The instrumental impact of EU funding
“As a research-led University with a strong sense of civic mission, regional economic and social development are a major priority”
As Wales braces for what could be a perfect economic storm in the months ahead, Ceri D. Jones, director of Swansea University’s Research, Engagement and Innovation Services looks at the impact of EU funding on regional development, and some of the seeds of hope in the pipeline.
Recently Ford announced its engine plant in Bridgend is set to close in autumn 2020, with the loss of 1,700 jobs. Just weeks ago, British Steel was put into compulsory liquidation – re-igniting major concerns about an industry that employs thousands in Wales. With the UK set to leave the European Union on the 31 October, Wales is set to lose out on hundreds of millions of pounds each year in EU funding that has been driving economic and social regeneration in recent years.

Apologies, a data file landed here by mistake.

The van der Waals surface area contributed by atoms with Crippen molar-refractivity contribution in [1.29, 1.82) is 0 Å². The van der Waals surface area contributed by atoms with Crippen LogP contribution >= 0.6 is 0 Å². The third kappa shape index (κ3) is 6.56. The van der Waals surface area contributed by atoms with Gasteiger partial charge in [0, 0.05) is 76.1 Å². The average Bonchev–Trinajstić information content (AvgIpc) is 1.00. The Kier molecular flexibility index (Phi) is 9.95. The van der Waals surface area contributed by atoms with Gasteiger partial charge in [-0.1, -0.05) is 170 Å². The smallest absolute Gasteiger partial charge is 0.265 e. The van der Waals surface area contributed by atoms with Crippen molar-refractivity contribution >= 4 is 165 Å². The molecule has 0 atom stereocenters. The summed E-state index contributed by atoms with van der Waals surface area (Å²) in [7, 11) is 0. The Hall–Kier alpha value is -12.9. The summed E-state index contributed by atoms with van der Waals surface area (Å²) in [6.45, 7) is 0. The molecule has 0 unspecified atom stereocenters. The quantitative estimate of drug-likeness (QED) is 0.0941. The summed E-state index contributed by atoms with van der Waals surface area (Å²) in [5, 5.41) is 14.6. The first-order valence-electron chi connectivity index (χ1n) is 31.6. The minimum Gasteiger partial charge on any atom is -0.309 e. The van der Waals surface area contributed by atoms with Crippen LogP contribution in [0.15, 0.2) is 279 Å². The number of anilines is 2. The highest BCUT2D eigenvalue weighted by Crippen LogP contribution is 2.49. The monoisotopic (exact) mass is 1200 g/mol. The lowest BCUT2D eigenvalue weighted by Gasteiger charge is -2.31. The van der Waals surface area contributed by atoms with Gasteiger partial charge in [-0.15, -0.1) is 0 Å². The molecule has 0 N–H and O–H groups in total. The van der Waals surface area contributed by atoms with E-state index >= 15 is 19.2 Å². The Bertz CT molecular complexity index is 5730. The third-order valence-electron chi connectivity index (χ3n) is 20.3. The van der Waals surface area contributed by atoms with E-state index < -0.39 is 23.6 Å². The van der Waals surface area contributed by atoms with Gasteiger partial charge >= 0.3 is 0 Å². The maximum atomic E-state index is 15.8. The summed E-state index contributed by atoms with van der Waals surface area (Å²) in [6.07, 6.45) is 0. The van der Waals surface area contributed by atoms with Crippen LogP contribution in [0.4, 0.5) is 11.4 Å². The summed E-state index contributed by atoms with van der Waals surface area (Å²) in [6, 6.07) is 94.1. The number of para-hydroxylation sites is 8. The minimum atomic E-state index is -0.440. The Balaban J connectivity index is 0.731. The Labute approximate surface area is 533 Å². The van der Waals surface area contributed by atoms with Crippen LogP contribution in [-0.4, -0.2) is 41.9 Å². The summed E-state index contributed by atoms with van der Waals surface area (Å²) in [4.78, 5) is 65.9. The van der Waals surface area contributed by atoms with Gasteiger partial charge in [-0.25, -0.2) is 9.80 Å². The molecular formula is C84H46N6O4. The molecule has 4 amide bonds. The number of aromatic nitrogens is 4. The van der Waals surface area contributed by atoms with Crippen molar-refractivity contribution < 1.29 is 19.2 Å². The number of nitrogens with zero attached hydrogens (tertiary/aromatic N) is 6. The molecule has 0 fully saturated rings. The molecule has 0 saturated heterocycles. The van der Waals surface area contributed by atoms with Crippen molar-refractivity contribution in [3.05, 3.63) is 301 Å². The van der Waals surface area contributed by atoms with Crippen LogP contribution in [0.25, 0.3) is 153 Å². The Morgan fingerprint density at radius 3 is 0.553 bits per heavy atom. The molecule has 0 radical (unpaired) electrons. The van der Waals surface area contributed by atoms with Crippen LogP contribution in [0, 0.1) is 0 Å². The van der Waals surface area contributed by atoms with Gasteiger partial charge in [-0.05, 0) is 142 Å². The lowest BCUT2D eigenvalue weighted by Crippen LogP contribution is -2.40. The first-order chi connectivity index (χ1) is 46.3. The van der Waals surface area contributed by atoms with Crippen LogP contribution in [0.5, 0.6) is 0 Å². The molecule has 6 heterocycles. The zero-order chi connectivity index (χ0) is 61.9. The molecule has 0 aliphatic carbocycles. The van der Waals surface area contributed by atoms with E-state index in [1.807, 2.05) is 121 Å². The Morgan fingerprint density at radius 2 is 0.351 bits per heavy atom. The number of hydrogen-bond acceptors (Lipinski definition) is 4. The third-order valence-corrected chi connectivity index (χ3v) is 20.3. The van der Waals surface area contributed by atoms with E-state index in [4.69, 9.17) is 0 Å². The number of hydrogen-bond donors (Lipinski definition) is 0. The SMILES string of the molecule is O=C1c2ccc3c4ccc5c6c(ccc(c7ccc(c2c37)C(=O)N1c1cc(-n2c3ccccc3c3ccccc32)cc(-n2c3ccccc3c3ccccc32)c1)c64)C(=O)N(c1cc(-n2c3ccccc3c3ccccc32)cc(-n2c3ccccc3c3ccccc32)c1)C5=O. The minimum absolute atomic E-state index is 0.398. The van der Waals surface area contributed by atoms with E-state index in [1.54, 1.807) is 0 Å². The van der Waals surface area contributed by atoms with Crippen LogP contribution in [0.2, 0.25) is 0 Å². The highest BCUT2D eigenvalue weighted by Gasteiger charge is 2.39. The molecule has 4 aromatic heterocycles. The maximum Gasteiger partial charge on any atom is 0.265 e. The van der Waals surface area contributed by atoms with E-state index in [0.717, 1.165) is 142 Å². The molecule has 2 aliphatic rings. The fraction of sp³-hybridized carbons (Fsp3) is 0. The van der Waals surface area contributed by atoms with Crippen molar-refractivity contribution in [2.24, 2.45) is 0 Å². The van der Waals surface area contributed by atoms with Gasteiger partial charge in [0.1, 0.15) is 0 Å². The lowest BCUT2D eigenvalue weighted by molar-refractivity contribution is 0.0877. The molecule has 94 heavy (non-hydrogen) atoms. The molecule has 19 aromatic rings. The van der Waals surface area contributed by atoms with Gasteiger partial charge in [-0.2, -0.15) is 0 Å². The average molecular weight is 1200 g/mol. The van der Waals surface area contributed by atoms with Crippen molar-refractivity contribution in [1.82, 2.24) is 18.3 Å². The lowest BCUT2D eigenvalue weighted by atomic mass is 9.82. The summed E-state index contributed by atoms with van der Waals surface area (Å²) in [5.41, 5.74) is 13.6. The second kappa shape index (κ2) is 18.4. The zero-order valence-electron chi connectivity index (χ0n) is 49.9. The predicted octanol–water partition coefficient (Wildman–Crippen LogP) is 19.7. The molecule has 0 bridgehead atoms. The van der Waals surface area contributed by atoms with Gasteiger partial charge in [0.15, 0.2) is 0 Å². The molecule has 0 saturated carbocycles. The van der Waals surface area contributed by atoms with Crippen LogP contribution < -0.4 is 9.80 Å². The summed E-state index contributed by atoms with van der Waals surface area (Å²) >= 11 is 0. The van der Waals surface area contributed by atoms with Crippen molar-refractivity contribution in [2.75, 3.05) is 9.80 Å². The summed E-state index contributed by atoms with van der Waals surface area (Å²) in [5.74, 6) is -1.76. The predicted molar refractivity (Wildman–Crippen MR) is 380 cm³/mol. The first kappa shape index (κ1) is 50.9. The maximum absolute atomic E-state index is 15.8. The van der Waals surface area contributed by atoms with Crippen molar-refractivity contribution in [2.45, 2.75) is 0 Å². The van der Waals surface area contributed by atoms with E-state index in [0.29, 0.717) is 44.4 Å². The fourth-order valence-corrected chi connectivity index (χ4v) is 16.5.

Swansea University is located within the ‘West Wales and the Valleys’ region, which has been identified as one of the most deprived regions within Northern Europe, and as such, is a net beneficiary of EU funding.